I am trying to generate $M$ random numbers which are exponentially distributed and whose sum adds up to $N$ (for simplicity, $N=1$).

I found that the generated numbers are initially exponentially distributed. However, after re-scaling they become uniformly distributed. What is the reason for that? And is there a solution?

Here is the result:

enter image description here

Any suggestions would be greatly appreciated.

P.S. My code written in Matlab:

samples = 10000;
lambda = 1;
X = -log(rand(samples,2))/lambda;
X = X./sum(X,2); % re-scaling
  • 2
    $\begingroup$ Note that sum(X,2) computes the sum of rows. $\endgroup$ – Jean-Claude Arbaut May 25 at 15:36
  • 1
    $\begingroup$ There is no such thing as "random numbers which are exponentially distributed and whose sum adds up to N:" an exponential distribution assigns some probability to arbitrarily large numbers, whereas limiting the sum to $N$ eliminates that possibility. Could you clarify what you actually need to accomplish? $\endgroup$ – whuber May 25 at 21:23

[Answer revised in view of helpful comment from @whuber.]

If you know the exponential rate $\theta,$ then dividing by $M\theta$ will give you a total near $N=1.$ If you don't know $\theta$ and $M$ is sufficiently large that the $\theta$ is well approximated by the reciprocal of the sample mean (a random variable), then you can still come close.

In what follows, I assume $\theta$ is unknown and $M$ is large. Then I adjust by dividing by the sum.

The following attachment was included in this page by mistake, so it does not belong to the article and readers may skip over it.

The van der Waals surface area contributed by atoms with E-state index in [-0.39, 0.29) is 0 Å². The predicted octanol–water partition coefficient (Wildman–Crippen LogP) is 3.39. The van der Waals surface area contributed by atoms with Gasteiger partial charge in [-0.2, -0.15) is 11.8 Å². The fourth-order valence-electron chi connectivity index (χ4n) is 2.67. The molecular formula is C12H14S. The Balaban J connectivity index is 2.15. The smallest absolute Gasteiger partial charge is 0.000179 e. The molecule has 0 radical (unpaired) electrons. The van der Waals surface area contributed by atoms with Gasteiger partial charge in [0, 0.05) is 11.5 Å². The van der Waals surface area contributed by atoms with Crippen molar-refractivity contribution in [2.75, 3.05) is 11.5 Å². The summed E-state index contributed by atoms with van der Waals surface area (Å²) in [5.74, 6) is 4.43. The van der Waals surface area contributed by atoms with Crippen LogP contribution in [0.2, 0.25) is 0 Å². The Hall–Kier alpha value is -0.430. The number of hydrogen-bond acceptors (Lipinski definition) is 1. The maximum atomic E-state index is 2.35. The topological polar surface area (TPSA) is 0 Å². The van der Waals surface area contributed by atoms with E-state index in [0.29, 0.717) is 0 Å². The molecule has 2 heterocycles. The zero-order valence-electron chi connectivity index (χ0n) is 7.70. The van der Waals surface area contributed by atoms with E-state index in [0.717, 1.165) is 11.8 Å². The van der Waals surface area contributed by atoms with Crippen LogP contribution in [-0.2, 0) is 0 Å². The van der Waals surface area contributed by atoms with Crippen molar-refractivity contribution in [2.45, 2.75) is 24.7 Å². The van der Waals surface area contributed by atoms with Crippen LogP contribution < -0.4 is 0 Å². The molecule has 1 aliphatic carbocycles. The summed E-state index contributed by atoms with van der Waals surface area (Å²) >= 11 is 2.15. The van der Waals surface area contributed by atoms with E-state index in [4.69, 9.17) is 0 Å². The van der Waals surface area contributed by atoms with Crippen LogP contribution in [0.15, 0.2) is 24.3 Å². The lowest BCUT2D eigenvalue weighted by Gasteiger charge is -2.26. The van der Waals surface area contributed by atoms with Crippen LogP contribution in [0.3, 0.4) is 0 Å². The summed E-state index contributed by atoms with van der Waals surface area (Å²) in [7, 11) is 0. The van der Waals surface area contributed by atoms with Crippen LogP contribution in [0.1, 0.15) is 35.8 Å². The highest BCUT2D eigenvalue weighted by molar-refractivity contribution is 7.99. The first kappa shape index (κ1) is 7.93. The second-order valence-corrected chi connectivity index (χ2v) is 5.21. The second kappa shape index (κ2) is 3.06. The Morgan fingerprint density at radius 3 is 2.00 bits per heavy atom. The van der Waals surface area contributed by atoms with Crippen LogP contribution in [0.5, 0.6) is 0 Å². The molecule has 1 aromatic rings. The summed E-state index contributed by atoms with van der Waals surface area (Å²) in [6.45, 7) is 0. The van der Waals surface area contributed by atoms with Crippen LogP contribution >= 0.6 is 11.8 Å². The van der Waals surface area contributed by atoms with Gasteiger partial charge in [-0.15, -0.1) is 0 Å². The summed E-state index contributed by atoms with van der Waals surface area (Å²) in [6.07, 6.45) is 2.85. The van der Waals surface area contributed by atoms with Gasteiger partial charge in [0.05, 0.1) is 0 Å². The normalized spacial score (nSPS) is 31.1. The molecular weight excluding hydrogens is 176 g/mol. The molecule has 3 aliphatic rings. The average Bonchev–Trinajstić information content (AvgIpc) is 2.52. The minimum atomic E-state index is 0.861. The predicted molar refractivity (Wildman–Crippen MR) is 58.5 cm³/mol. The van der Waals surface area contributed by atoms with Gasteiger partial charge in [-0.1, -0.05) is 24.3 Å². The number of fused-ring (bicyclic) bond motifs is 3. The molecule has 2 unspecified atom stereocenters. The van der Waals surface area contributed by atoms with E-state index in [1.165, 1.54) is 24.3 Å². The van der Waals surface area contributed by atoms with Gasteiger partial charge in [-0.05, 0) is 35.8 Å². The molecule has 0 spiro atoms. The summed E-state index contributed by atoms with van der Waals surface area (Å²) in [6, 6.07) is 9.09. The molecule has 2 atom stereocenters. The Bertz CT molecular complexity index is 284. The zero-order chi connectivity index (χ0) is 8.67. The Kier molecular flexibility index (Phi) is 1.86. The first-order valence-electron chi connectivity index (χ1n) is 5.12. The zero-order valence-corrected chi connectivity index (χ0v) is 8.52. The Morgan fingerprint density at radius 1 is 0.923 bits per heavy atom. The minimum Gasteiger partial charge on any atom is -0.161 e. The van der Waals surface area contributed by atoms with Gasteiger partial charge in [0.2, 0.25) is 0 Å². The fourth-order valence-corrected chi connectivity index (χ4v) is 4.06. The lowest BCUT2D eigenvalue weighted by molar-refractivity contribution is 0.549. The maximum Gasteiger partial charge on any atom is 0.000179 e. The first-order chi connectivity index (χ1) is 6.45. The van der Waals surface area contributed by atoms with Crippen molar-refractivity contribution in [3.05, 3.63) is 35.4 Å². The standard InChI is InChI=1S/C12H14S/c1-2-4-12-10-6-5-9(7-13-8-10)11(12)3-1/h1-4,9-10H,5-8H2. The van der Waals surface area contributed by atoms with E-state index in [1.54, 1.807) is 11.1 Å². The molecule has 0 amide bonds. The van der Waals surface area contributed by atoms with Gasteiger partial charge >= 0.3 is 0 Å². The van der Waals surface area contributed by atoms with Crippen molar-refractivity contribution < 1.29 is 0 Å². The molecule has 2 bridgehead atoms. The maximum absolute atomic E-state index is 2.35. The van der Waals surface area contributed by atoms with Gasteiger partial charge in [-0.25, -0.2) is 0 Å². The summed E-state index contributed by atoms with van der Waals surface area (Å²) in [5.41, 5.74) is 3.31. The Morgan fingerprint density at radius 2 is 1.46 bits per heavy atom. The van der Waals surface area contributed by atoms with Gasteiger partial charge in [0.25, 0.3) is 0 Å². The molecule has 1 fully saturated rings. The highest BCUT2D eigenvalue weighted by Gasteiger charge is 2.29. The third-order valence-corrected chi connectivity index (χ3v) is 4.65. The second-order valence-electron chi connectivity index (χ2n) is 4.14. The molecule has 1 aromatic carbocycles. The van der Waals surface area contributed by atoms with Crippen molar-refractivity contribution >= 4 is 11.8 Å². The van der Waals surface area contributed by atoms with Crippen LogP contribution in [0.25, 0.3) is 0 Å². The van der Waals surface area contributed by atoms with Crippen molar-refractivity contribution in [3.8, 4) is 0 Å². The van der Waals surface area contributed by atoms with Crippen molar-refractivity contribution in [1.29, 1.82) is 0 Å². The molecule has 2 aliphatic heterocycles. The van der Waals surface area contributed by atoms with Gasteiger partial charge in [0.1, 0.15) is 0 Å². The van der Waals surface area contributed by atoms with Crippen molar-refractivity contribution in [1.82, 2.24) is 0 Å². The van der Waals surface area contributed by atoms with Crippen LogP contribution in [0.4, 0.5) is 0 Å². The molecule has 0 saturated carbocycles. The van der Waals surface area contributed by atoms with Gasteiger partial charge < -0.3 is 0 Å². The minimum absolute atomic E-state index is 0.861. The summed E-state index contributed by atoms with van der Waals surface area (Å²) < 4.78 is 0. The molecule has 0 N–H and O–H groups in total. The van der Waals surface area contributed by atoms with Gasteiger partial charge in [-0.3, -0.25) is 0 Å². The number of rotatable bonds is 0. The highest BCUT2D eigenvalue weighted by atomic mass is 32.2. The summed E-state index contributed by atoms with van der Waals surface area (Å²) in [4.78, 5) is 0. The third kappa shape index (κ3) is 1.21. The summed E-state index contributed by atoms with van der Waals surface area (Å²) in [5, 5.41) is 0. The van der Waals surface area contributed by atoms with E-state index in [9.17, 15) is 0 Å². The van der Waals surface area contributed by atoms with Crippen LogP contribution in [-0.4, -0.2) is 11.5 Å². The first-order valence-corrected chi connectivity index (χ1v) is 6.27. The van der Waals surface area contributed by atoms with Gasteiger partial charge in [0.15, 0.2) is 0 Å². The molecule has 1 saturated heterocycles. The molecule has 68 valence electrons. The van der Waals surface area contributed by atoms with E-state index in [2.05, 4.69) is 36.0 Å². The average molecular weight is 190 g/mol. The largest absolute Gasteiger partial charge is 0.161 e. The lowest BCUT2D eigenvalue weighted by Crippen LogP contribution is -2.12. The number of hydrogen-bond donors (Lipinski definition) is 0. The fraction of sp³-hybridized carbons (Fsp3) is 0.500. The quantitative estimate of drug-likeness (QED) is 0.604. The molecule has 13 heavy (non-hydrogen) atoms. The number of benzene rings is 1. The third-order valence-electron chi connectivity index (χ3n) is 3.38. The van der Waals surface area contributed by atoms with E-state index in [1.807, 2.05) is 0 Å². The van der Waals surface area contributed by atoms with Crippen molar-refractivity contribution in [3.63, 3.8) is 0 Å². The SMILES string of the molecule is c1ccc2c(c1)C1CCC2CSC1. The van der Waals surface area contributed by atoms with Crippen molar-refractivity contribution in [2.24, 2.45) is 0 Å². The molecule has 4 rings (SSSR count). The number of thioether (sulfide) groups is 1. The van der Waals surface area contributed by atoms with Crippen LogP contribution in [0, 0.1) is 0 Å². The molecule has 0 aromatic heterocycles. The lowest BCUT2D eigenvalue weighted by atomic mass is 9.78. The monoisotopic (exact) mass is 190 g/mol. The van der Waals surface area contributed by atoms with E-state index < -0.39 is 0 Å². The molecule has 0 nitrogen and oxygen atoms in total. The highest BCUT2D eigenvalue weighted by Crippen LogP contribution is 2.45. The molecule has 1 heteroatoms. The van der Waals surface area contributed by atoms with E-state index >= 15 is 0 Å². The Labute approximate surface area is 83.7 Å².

In R:

x = rexp(10000);  y = x/sum(x)
[1] 1

hist(y, prob=T, ylim=c(0, 10000), col="skyblue2")
curve(dexp(x, 1/mean(y)), add=T, col="red", lwd=2, n = 10001)

enter image description here

Even with smaller $M = 100,$ the adjusted sample has sum $1$ and is nearly exponential.

x = rexp(100);  y = x/sum(x)
[1] 1
[1] 97.64598

ks.test(y, "pexp", 100)

        One-sample Kolmogorov-Smirnov test

data:  y
D = 0.084865, p-value = 0.4674
alternative hypothesis: two-sided

The binning is slightly inconsistent between the two histograms below because $Y = X/97.646,$ not $X/100.$

enter image description here

  • 1
    $\begingroup$ This answer is an illusion owing to the large sample size. Try it with, say, a sample of 3 rather than 10,000. You will have to repeat your experiment a few times, but it will quickly become apparent that the distribution you create is far from exponential. $\endgroup$ – whuber May 25 at 21:22
  • 1
    $\begingroup$ Sorry and thanks. Somehow I was focused on approximate results and M large. Accordingly, I made changes to my Answer. $\endgroup$ – BruceET May 25 at 23:07

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